Retention of the Best and Brightest

By J.L. Schmidt, Statehouse Correspondent, Nebraska Press Association

Retention of the Best and Brightest Deserves Consideration

A few weeks ago, I shared some ideas from the former director of one of the state’s most philanthropic private foundations who urged Nebraska lawmakers to dip into the state’s $679 million cash reserve fund to invest in community development to make the state even more attractive to outsiders.

Lyn Wallin Ziegenbein, longtime executive director of the Peter Kiewit Foundation, told members of the Legislature’s long-range planning committee to use some of the money as a catalyst for communities to build: libraries and parks; public art and plantings; health facilities; large recreation areas; and supported law enforcement to bring them up to par as part of the “Good Life.”

I received some pushback on the topic. Good ideas and laudable goals, I was told, but the stuff of fluff. “Putting lipstick on a pig,” one person said. I spent enough time doing community development and historic preservation work in a previous life to know that physical improvements on a building mean nothing if the structure isn’t sound and occupied with a viable business. Neither is the quality of life any better with nice infrastructure and available amenities if the workforce isn’t educated and innovative.

It was suggested that the better way to attract those sought after “outside parties” to want to invest in and become a part of Nebraska is to focus on a better educated workforce in areas of technology, science, and math along with a change in attitude toward strengthening what is already there. There needs to be creative thinking by better educated students and teachers to go along with the money infusion that was suggested to the legislative committee.

The “woe are we” mentality of small towns has to be broken. There needs to be an understanding of why the best and the brightest often leave these places never to come back. Often they have left to go someplace where they can be the best and brightest surrounded by other best and brightest. Big cities are full of people who once lived in smaller places and would love to return to a simpler lifestyle some day, but only if they could take their challenging careers and best and brightest colleagues with them. The number of people who can work remotely at these tech type jobs grows exponentially, almost daily.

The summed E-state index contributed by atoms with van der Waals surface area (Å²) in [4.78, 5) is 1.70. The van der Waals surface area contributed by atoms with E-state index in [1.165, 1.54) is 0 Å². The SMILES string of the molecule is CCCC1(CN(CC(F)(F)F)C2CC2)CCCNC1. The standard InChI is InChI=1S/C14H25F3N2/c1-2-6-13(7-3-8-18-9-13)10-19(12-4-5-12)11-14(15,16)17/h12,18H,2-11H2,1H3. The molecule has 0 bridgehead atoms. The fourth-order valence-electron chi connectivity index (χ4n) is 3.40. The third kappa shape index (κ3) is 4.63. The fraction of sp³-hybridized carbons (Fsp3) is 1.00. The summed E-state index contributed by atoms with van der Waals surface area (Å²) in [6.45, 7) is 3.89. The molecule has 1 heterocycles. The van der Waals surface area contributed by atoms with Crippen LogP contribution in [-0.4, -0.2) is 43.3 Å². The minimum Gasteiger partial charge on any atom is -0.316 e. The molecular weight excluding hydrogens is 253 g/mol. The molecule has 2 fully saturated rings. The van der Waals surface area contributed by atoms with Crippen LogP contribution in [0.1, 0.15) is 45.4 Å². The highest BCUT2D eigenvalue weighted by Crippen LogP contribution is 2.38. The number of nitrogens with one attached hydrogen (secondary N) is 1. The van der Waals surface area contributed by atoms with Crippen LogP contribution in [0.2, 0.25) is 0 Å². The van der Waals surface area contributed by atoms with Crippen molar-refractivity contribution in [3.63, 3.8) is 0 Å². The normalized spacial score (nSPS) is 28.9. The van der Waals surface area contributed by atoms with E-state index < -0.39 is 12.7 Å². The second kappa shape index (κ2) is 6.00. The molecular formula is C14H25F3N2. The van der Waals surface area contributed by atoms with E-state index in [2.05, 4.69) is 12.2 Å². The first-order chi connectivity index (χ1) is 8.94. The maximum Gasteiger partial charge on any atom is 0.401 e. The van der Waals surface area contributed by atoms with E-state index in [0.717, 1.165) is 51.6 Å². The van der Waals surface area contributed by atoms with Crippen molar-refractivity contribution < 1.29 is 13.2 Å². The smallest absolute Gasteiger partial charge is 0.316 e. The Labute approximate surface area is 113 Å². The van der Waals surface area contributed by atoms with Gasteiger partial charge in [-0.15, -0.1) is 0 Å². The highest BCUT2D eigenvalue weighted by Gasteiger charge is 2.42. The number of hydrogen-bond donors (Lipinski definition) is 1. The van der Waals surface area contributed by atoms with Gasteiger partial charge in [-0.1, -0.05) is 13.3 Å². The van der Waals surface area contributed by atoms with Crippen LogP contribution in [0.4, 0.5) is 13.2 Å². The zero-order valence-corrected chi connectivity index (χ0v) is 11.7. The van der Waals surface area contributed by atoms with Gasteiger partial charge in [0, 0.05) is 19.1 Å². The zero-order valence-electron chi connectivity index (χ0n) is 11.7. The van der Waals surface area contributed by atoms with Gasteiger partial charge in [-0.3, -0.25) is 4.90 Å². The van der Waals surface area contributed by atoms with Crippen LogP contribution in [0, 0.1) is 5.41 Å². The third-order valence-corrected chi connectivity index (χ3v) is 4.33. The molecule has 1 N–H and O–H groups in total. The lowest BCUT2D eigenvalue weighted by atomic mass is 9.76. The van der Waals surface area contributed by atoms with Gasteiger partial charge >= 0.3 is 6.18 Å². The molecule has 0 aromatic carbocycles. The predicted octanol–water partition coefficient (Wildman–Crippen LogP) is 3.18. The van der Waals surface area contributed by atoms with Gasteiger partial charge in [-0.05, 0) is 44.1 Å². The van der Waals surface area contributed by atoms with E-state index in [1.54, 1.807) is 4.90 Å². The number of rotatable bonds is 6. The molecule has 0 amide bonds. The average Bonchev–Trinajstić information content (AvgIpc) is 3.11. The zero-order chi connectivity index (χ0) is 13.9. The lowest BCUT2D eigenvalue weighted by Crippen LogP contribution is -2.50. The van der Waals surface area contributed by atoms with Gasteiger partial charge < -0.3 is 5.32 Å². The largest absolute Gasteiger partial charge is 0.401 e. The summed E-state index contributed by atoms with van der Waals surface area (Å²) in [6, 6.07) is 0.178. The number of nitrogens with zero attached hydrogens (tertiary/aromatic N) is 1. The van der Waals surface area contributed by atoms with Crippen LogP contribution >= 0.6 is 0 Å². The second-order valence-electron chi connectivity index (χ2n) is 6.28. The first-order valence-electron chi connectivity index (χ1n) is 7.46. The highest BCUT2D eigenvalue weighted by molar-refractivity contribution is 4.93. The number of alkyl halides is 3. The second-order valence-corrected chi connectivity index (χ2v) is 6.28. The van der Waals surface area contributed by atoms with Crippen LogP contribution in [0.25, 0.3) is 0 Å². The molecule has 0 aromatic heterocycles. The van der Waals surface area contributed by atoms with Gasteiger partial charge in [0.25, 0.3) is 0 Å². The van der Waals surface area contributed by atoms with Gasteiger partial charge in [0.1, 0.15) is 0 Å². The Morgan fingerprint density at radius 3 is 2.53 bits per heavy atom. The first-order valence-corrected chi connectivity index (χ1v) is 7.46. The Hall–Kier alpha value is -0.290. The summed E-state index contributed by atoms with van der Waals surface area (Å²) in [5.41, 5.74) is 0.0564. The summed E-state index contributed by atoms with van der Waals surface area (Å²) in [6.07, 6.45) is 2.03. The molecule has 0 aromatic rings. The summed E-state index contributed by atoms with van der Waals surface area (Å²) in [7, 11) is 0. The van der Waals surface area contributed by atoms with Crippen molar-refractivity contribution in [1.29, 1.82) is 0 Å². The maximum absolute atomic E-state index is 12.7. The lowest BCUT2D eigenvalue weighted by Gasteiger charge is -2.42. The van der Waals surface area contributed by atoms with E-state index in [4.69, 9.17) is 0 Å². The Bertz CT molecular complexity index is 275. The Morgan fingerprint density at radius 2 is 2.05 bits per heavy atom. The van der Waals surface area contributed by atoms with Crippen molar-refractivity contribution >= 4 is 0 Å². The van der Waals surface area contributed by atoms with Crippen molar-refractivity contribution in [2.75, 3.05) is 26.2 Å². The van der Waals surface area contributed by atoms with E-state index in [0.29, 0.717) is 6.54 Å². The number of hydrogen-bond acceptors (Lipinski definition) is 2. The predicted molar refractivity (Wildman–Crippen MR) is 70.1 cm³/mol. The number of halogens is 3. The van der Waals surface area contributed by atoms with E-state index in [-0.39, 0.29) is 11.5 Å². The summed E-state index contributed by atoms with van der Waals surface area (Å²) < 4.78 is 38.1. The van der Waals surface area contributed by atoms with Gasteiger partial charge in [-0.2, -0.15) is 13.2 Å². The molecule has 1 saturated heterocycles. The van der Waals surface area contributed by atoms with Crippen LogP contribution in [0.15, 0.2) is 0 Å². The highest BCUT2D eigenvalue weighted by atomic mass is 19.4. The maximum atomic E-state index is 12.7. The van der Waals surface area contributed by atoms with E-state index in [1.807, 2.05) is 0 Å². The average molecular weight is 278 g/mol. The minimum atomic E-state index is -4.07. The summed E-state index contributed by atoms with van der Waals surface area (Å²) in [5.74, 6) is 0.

So why can’t they go back home? My previous life experience revealed several factors that need to be addressed. One is housing. I look at communities like Sidney or Chadron that have a lot going for them – Sidney with a worldwide headquarters for popular retailer Cabela’s and Chadron with a four-year college. But there are not enough entrepreneurial or skilled builders who realize the opportunity sitting in front of them to build or remodel housing for the expanded workforce.  The builders and remodelers who are that smart are too busy already. I heard from a Cabela’s employee in Lincoln who was offered a better job at the same company in Sidney, but turned them down because there’s no place to live.

We don’t need more public art, but we need better-planned and implemented festival type activities (music, food, art) in smaller communities that attract the type of people that towns really need to be attracting. For the “best and brightest” that communities want to attract, such activity is as appealing an amenity as parks and libraries. Look at the awesome festivals in rural states like Colorado, Washington and New Mexico that draw huge crowds, often from out of state.  It’s got to be more than just the (insert town name here) festival.  AND, that takes money and talent to pull off.

We don’t need brand new and shiny, but we need to rehab our existing deteriorating libraries and bring the facilities and their systems into the 21st Century.  The last thing we need are more parks, but we need to put money into taking care of the parks we have. Everyone wants shiny and new but that’s not going to fix the problem and it will only create new problems. Preservation saves money and pays dividends.

Let’s hope that the Legislature is paying attention as it looks at long-range solutions and visits with the hands-on community developers and preservationists who have the experience to know what is really needed.

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